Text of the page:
Making of Off White Christmas, Part 2

It’s roots rock, boys. Three or four chords. Boilerplate stuff. How hard could it be? The answer is it’s always harder than you think, cheese dip.

If you’ve heard any of my songs, you know I’m not breaking any new ground musically. I’m working that broad vein of country/blues/rockabilly to produce musical structures that sound (hopefully) fresh yet familiar. For me, the focus has always been heaviest on the lyrics. If you listen to classic rock or country you could be singing or playing along to most of my songs by the end of the first chorus. Chip Whitson has a very similar skill set. That’s probably why working with him is so effortless.

But as I began the official recording sessions in late September of 2011, without Chip, I discovered that my songwriting is not as straightforward as I’d thought. This became evident when Rick Waldorf and “Cousin” Bob Sularz showed up one Tuesday night at the Hilltop Basement Recording Complex to start laying down the bass and drum tracks. I’d given the guys a CD of the demos Chip and I recorded in Spokane the weekend before, and asked them to get familiar with the songs. We had four nights to record the rhythm tracks to eight songs. Piece of cake, right?

Wrong.

Rick and Cousin Bob are pros, been playing in bands since before Amy Winehouse drank her first Zima. So I figured they’d have no problem following the nonexistent roadmap for all our blues-based rock and pop flavored Christmas tunes. But every time we hit a speed bump in the studio it was because Chip or I had put in a little twist, a little curve ball from left field, to make the song a hair more interesting. So as predictable as I thought all this music was, it wasn’t.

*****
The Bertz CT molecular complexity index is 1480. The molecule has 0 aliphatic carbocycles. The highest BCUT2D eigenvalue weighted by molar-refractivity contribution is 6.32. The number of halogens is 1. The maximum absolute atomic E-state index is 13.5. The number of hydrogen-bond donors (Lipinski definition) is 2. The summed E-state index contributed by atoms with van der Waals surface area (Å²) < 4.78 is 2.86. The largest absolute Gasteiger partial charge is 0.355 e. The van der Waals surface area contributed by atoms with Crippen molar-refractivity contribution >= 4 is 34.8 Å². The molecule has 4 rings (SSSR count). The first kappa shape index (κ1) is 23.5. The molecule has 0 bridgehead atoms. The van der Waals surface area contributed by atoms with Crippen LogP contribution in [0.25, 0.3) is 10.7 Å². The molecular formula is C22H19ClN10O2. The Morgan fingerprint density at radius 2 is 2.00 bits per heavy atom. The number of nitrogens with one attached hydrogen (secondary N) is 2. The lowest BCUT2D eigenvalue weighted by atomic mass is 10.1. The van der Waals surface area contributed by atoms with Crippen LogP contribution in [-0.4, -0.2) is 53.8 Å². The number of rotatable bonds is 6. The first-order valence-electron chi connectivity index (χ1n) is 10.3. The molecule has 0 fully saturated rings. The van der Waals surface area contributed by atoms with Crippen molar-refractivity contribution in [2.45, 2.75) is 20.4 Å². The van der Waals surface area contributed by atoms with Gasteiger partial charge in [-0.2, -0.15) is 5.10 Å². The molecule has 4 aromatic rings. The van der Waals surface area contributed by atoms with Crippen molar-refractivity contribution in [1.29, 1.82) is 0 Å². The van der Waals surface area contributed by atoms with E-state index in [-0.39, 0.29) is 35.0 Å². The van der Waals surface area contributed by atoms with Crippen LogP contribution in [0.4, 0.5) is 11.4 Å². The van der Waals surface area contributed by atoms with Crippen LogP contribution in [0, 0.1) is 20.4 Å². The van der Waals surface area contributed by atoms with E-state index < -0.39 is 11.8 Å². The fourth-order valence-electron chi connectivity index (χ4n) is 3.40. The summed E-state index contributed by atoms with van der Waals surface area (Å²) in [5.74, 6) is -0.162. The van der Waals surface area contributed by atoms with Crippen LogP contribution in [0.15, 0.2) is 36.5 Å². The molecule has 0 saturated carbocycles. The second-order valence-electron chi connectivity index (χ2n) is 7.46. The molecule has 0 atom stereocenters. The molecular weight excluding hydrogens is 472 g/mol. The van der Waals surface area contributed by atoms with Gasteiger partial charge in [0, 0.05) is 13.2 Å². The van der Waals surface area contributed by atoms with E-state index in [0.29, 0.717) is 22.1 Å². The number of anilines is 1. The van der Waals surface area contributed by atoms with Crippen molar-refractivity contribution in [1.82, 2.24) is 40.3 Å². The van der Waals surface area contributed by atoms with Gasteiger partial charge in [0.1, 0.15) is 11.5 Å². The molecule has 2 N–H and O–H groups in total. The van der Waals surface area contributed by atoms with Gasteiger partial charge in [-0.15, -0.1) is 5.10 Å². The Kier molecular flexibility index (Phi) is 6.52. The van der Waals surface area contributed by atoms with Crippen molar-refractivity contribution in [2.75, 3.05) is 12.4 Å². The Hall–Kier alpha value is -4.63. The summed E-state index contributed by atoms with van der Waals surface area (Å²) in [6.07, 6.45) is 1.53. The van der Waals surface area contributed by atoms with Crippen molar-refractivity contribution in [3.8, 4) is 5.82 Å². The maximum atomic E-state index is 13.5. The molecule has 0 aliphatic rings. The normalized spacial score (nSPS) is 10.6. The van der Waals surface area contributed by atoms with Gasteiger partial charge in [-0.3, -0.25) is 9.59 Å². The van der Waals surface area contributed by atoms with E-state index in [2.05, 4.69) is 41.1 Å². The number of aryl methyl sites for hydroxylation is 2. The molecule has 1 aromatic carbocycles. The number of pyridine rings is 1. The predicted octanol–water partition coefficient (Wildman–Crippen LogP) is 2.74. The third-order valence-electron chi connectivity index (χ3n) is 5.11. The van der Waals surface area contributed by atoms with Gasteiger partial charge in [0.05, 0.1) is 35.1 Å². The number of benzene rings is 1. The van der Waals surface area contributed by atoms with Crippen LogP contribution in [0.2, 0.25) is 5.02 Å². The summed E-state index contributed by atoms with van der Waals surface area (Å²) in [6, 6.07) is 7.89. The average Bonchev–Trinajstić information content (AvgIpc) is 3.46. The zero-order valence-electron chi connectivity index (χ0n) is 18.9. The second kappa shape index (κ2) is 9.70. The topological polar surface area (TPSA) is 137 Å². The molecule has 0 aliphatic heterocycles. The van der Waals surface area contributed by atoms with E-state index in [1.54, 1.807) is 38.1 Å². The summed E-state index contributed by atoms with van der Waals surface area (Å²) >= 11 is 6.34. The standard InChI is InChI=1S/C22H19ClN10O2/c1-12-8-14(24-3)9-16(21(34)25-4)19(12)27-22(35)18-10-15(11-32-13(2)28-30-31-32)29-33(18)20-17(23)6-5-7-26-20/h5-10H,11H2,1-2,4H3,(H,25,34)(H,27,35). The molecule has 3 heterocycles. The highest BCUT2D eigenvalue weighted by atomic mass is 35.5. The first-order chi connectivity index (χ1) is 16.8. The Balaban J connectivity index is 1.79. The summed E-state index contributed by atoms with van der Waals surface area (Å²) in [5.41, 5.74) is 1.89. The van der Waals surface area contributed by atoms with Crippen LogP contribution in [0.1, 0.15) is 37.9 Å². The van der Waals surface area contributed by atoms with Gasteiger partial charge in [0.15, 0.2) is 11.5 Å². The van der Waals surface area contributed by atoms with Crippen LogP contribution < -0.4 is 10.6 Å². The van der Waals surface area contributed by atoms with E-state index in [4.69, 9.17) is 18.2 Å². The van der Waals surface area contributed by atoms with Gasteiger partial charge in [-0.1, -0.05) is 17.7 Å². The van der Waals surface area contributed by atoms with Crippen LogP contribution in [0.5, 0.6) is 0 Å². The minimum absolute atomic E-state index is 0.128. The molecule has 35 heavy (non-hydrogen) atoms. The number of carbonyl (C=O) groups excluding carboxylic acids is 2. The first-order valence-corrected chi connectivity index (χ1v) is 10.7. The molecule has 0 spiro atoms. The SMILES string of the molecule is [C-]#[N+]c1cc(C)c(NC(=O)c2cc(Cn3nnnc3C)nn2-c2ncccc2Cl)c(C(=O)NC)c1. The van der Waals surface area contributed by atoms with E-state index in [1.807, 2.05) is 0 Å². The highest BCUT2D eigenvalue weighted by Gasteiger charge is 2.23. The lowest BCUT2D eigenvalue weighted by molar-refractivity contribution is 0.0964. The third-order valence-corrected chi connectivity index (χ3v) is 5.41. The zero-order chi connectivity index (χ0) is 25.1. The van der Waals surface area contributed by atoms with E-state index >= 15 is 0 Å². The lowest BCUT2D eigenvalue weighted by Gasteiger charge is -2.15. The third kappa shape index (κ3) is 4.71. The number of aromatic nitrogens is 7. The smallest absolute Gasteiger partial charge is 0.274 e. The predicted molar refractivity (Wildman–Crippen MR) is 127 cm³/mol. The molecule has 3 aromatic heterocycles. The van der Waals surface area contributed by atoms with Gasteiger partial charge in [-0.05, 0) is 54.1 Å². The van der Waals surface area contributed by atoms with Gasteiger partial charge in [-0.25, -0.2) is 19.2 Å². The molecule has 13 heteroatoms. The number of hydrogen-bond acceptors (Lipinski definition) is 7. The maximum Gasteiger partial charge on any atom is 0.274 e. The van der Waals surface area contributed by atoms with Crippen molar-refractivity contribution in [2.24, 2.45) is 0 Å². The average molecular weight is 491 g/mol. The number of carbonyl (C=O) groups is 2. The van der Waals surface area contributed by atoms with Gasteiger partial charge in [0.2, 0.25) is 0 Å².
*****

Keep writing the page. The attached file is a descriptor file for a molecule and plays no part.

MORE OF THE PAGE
My egocentric approach to recording (assuming the other players knew the songs as well as the guys who wrote them) put us behind schedule, to the point where we were barely able to get eight of the songs fleshed out with bass and drums before Chip arrived for a marathon recording weekend. And this was only because Rick and Bob frequently worked into the night later than either of them had planned. This meant utter exhaustion for Rick, who typically gets up at 5:00 AM or some shit. I should probably take this opportunity to apologize to their wives for making them difficult to live with for a few weeks this fall. My fault.

So two weeks after we’d arranged and demo’d the songs at his house, Chip comes wheeling into my driveway at 5:30 on Friday afternoon. He climbs out of his car, still wearing his work attire of corporate Izod shirt and chinos. By 6:00, he’s in the studio, headphones clamped to his melon, playing his Telecaster. I hit the “record” button.